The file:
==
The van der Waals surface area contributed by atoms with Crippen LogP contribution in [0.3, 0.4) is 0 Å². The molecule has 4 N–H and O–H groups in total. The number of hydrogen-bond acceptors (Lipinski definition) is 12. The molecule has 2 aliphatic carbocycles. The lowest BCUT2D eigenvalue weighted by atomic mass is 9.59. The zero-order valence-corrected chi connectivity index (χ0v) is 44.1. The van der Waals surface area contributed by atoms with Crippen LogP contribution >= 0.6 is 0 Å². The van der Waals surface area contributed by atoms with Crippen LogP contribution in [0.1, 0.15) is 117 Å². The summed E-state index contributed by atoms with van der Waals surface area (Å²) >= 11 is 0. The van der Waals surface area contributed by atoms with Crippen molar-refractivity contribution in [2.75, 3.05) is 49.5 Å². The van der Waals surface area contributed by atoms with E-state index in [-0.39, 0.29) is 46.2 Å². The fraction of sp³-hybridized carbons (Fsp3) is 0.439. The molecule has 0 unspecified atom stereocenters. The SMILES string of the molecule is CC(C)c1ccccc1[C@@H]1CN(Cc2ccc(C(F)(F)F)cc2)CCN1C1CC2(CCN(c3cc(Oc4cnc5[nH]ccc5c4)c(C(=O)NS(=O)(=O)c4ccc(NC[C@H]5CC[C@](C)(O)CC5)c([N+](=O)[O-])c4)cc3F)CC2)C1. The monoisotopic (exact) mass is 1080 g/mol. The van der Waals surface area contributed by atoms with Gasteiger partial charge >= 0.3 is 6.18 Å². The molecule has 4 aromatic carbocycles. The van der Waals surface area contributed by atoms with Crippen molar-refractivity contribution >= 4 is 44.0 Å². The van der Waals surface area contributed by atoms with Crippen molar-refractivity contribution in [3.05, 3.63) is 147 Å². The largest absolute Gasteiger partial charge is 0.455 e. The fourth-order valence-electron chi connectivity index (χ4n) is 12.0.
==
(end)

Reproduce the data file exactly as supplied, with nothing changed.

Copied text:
The van der Waals surface area contributed by atoms with Crippen LogP contribution in [0.3, 0.4) is 0 Å². The molecule has 4 N–H and O–H groups in total. The number of hydrogen-bond acceptors (Lipinski definition) is 12. The molecule has 2 aliphatic carbocycles. The lowest BCUT2D eigenvalue weighted by atomic mass is 9.59. The zero-order valence-corrected chi connectivity index (χ0v) is 44.1. The van der Waals surface area contributed by atoms with Crippen LogP contribution >= 0.6 is 0 Å². The van der Waals surface area contributed by atoms with Crippen LogP contribution in [0.1, 0.15) is 117 Å². The summed E-state index contributed by atoms with van der Waals surface area (Å²) >= 11 is 0. The van der Waals surface area contributed by atoms with Crippen molar-refractivity contribution in [2.75, 3.05) is 49.5 Å². The van der Waals surface area contributed by atoms with E-state index in [-0.39, 0.29) is 46.2 Å². The fraction of sp³-hybridized carbons (Fsp3) is 0.439. The molecule has 0 unspecified atom stereocenters. The SMILES string of the molecule is CC(C)c1ccccc1[C@@H]1CN(Cc2ccc(C(F)(F)F)cc2)CCN1C1CC2(CCN(c3cc(Oc4cnc5[nH]ccc5c4)c(C(=O)NS(=O)(=O)c4ccc(NC[C@H]5CC[C@](C)(O)CC5)c([N+](=O)[O-])c4)cc3F)CC2)C1. The monoisotopic (exact) mass is 1080 g/mol. The van der Waals surface area contributed by atoms with Gasteiger partial charge >= 0.3 is 6.18 Å². The molecule has 4 aromatic carbocycles. The van der Waals surface area contributed by atoms with Crippen molar-refractivity contribution >= 4 is 44.0 Å². The van der Waals surface area contributed by atoms with Crippen molar-refractivity contribution in [3.05, 3.63) is 147 Å². The largest absolute Gasteiger partial charge is 0.455 e. The fourth-order valence-electron chi connectivity index (χ4n) is 12.0.